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Machines getting more intelligent

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With democratisation of AI, developers are able to make better use of niche technologies

Imagine you applied for an insurance cover and uploaded all the required documents. After a few days, you get a call, and you are told something on these lines: “Thank you for submitting the documents. However, the income proof you submitted is incorrect. Can you please send us your 3 months’ bank statement or 3 months’ salary slip?”

Nothing unusual in this, except that it was not a human being at the other end of the call, but Amazon Polly, a text-to-speech service. Such messages are generated by the software that is able to not only scan documents to make sense of words and numbers with a high degree of accuracy but also render instructions like a human being.

With Artificial Intelligence and allied technologies vesting machines with more capabilities, automated messages are now more personal and specific rather than generic. Earlier, the previous automated call would have been on the lines of: “Thank you for submitting your documents. However, there is something wrong. Please contact the help centre.”

PolicyBazaar, for example, after incorporation of Amazon Polly into their IVR calling service, PB Connect, is reporting much better engagement with their customers, especially in cases where there is a specific issue that needs to be resolved. “As many as 80% of the calls made by PB Connect were answered, 53% responded positively, and 41% of sales were closed without the interference of agents,” says Ashish Gupta, Chief Technology Officer, PolicyBazaar.com and CEO docprime.com.

Cloud computing services providers are increasingly tapping into machine learning capabilities to help businesses find more precise solutions. Developers are able to provide more intelligence to their applications, with a better analysis of text, images, videos, and more accurate recommendations and predictions.

“We are democratising machine learning capabilities by putting them in the hands of developers and data scientists,” says Olivier Klein, Head of Emerging Technologies, Asia-Pacific, AWS. “Now, any developer can make use of these services without having to understand any machine learning and without having to train the models. At the recent AWS re:Invent, as many as 13 new machine learning capabilities and services across all layers of the ML stack were launched,” he said.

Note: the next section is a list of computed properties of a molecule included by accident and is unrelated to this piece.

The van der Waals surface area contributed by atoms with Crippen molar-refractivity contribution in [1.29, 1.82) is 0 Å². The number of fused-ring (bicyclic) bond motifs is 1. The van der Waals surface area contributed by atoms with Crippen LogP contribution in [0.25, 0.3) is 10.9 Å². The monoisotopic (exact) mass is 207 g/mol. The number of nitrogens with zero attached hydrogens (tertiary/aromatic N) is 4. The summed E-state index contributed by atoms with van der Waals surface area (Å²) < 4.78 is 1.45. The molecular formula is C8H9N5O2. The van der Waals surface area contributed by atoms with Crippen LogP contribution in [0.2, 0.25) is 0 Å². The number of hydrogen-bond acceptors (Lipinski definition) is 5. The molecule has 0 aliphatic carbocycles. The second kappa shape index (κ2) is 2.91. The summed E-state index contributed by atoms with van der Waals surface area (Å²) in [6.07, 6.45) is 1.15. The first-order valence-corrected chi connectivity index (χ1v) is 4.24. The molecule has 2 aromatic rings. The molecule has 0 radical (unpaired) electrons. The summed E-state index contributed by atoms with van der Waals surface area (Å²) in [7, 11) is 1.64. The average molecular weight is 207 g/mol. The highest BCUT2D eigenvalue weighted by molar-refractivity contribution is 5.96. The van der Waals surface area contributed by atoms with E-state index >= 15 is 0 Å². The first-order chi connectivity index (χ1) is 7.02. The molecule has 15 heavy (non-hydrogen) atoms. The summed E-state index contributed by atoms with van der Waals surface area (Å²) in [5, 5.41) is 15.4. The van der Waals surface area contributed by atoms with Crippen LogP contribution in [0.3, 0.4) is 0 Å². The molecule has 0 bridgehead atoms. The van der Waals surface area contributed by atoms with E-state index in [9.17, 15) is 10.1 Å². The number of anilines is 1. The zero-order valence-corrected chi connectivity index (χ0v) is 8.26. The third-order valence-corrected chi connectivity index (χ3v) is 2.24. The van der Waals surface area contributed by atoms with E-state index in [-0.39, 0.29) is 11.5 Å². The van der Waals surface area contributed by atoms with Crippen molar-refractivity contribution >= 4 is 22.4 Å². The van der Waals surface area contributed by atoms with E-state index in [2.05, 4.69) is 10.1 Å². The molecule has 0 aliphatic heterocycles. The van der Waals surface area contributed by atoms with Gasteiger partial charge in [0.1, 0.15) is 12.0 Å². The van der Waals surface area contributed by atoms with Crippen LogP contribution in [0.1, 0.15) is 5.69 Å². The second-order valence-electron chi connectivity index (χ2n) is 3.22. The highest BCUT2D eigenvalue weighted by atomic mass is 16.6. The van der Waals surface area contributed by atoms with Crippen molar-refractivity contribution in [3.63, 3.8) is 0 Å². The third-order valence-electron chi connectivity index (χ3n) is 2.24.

AWS has launched more than 200 significant machine learning capabilities in the past 12 months. Among the many customers using them are Adobe, BMW, Cathay Pacific, Dow Jones, Formula 1, Johnson & Johnson, Shell, Tinder, United Nations and the World Bank.

Using Amazon SageMaker, developers are able to get their models to production quickly without much effort and at a lower cost, since they have a fully managed service that covers aspects like preparing data, choosing the right algorithm, training, tuning and optimising it for deployment, making accurate predictions etc. GE Healthcare, which manufactures and distributes diagnostic imaging equipment, runs its GE Health Cloud on AWS and makes use of SageMaker.

“We have been investing in AI and ML for the past 20 years. We have thousands of engineers focussing on these technologies, and we have the largest and deepest set of portfolios of AI and ML,” says Navdeep Manaktala, Head of Business Development, AISPL.

An AI-based solution that identifies text, images, people and activities besides inappropriate content is Amazon Rekognition. Matchmaking website Shaadi.com, for example, after adopting this solution, has done away with the practice of human intervention to review the images posted by the users. Besides, Rekognition has been able to reduce the time taken for the photos to appear in the profile.

Another application of Amazon Rekognition is in tracking missing persons. The ReUnite app, which was launched in June last year, uses the Face Search feature to match photos of missing children with a database. The solution comes up with even the extent of similarity between the images. This technology also finds application in other areas like authorising employees to access secure areas.

AI is now used extensively in data management. Not only are there multiple types of data, but some are used very often while others are not. Also, some data are sensitive but others are not. Amazon Macie uses ML to protect data more securely. It detects risks and suspicious behaviour, provides alerts and recommendations on how to solve issues.

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Printable version | Jan 26, 2020 9:07:15 PM | https://www.thehindu.com/sci-tech/technology/gadgets/machines-getting-more-intelligent/article25930960.ece

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